But while his highway projects may have some defenders, his housing projects have few defenders, if any. A contemporary economist said that his housing projects replaced “well-functioning neighborhoods with Le Corbusier-inspired towers. Moses spent millions and evicted tens of thousands to create buildings that became centers of crime, poverty, and despair.”
While Moses is one of the villains of the film, Jane Jacobs is one of its heroes. Jacobs was a writer and activist who opposed “urban renewal” projects, especially those that swept away old neighborhoods. Jacobs helped to prevent Moses from building a highway through lower Manhattan. She wanted a city that was pedestrian-friendly and bike-friendly, while Moses wanted a city that was car-friendly.
Certain episodes in the history of New York seem to echo earlier episodes, and remind one of earlier episodes. For example, the Triangle Shirtwaist Fire, which claimed 146 lives, reminds one of the attack on the World Trade Center: in both cases, a raging fire drove people to jump from high windows to certain death. And the anarchy of the 1863 Draft Riots reminds one of the anarchy that prevailed during the 1977 blackout (the film pays little attention to the blackout).
The film discusses the World Trade Center at length. It says that the Center was conceived after World War II, to promote international trade; one might say that it was in the economic sphere what the UN was in the political sphere. The Center was targeted by terrorists because of its international ambitions, because it was a symbol of American power, etc. One of the early advocates of the Center was banker David Rockefeller, who wanted to enliven southern Manhattan, where his Chase Manhattan Bank was located; Rockefeller and others were concerned that southern Manhattan was losing ground to Midtown Manhattan.
The Center was bigger than private business could afford, so it was funded, owned, and managed by a government institution, the Port Authority. The head of the Port Authority, Austin Tobin, worked hard to overcome all the obstacles, all the resistance, to the Center, but when it was finally completed, Tobin seemed disillusioned. He seemed to wonder, Why did we work so hard? What have we accomplished? People are often inspired by obstacles and challenges, and disillusioned by accomplishment.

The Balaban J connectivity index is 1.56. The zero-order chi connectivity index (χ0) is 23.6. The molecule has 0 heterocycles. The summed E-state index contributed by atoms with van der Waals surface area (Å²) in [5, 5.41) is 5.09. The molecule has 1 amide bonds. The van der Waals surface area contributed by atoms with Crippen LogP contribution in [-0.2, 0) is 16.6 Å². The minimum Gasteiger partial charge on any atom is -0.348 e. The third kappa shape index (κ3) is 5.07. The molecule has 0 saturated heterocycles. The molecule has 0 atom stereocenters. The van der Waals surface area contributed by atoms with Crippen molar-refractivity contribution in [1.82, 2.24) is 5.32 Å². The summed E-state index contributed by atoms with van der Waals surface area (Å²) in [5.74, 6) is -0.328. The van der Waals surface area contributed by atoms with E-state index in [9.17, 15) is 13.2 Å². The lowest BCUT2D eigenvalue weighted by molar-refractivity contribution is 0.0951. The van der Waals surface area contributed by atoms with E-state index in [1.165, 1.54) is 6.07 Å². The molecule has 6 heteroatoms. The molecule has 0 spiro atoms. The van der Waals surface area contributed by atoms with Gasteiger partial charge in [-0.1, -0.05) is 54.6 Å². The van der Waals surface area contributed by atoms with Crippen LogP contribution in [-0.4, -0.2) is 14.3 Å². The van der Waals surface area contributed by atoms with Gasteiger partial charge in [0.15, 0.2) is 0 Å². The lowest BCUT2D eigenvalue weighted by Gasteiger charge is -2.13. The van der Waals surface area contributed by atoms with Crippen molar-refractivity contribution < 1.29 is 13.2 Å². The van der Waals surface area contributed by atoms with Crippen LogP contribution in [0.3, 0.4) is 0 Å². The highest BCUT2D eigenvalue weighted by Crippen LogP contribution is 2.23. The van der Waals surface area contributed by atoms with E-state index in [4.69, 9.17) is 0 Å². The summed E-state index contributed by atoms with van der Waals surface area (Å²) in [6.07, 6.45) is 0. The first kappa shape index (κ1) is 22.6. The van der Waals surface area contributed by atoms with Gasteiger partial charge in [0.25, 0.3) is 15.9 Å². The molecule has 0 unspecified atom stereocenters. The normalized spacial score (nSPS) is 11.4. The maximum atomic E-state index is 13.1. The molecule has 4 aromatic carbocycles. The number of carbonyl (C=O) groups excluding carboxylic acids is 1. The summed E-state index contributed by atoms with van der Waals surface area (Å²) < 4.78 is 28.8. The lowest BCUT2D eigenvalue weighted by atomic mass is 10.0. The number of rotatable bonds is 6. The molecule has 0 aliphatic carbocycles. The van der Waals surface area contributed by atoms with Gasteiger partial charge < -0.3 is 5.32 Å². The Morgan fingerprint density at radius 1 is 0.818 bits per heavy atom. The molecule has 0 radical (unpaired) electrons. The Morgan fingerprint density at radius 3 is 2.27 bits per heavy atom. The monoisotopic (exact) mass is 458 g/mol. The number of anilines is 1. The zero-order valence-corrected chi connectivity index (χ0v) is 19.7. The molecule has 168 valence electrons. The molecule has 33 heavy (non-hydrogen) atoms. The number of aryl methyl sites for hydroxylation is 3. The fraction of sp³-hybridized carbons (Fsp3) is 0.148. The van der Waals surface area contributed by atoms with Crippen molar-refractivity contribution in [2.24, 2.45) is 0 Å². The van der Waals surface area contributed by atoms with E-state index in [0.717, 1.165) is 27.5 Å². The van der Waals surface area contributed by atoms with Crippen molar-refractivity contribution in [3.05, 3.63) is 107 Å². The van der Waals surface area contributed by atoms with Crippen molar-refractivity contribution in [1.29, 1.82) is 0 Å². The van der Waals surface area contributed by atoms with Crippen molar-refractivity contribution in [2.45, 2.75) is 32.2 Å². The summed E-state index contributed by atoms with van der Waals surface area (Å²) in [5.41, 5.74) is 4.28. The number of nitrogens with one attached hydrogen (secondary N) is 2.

The Center had many critics. Some people questioned its architectural merits, others pointed out that New York didn’t need more office space, and still others said that the Port Authority shouldn’t be in the real estate business. The Center was an “urban renewal” project, the kind of project that public opinion was turning against. To acquire space for the Center, many old buildings and streets had to be taken by “eminent domain” and destroyed. A business district called Radio Row, where you could buy a vacuum tube for 5 cents, was razed.
By the 1990s, however, the World Trade Center had become profitable, and had become a fixture on the New York skyline. The film says that the Center’s enormous amount of office space allowed New York to participate in the financial boom of the 1990s. In recent years, however, we’ve seen the boom followed by a bust, so we wonder about the benefits of finance.
The structure of the Center’s Twin Towers was different from that of earlier skyscrapers. Earlier skyscrapers, like the Empire State Building, had a strong steel skeleton in their interior, while the strength of the Twin Towers was on their outside, their skin. This gave the Twin Towers more space inside — they didn’t lose as much space to interior columns. They were strong enough to withstand the impact of large airplanes, but their relatively slender steel beams proved vulnerable to fire — more prone to weaken, sag, and melt than thicker beams.